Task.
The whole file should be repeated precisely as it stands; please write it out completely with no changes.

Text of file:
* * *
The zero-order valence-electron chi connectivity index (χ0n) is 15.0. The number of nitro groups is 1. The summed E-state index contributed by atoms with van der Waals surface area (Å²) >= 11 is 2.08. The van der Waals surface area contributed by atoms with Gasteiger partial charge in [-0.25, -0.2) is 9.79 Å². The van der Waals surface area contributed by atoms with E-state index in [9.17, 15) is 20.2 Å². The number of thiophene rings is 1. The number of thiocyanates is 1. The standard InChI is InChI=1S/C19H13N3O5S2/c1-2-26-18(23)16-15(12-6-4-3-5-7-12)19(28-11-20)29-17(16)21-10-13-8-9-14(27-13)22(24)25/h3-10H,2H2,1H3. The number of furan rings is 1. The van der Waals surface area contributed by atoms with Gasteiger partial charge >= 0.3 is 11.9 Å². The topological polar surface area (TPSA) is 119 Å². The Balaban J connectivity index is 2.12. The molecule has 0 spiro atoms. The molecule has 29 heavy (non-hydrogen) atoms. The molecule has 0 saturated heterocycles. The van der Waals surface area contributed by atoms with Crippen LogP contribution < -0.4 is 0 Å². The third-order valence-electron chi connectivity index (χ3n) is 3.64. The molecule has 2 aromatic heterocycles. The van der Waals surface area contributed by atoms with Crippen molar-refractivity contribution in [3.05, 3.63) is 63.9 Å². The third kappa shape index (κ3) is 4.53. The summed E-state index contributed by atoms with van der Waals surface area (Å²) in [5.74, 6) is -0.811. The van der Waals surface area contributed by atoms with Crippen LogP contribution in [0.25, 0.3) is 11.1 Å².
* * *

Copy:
The zero-order valence-electron chi connectivity index (χ0n) is 15.0. The number of nitro groups is 1. The summed E-state index contributed by atoms with van der Waals surface area (Å²) >= 11 is 2.08. The van der Waals surface area contributed by atoms with Gasteiger partial charge in [-0.25, -0.2) is 9.79 Å². The van der Waals surface area contributed by atoms with E-state index in [9.17, 15) is 20.2 Å². The number of thiophene rings is 1. The number of thiocyanates is 1. The standard InChI is InChI=1S/C19H13N3O5S2/c1-2-26-18(23)16-15(12-6-4-3-5-7-12)19(28-11-20)29-17(16)21-10-13-8-9-14(27-13)22(24)25/h3-10H,2H2,1H3. The number of furan rings is 1. The van der Waals surface area contributed by atoms with Gasteiger partial charge >= 0.3 is 11.9 Å². The topological polar surface area (TPSA) is 119 Å². The Balaban J connectivity index is 2.12. The molecule has 0 spiro atoms. The molecule has 29 heavy (non-hydrogen) atoms. The molecule has 0 saturated heterocycles. The van der Waals surface area contributed by atoms with Crippen LogP contribution < -0.4 is 0 Å². The third-order valence-electron chi connectivity index (χ3n) is 3.64. The molecule has 2 aromatic heterocycles. The van der Waals surface area contributed by atoms with Crippen molar-refractivity contribution in [3.05, 3.63) is 63.9 Å². The third kappa shape index (κ3) is 4.53. The summed E-state index contributed by atoms with van der Waals surface area (Å²) in [5.74, 6) is -0.811. The van der Waals surface area contributed by atoms with Crippen LogP contribution in [0.25, 0.3) is 11.1 Å².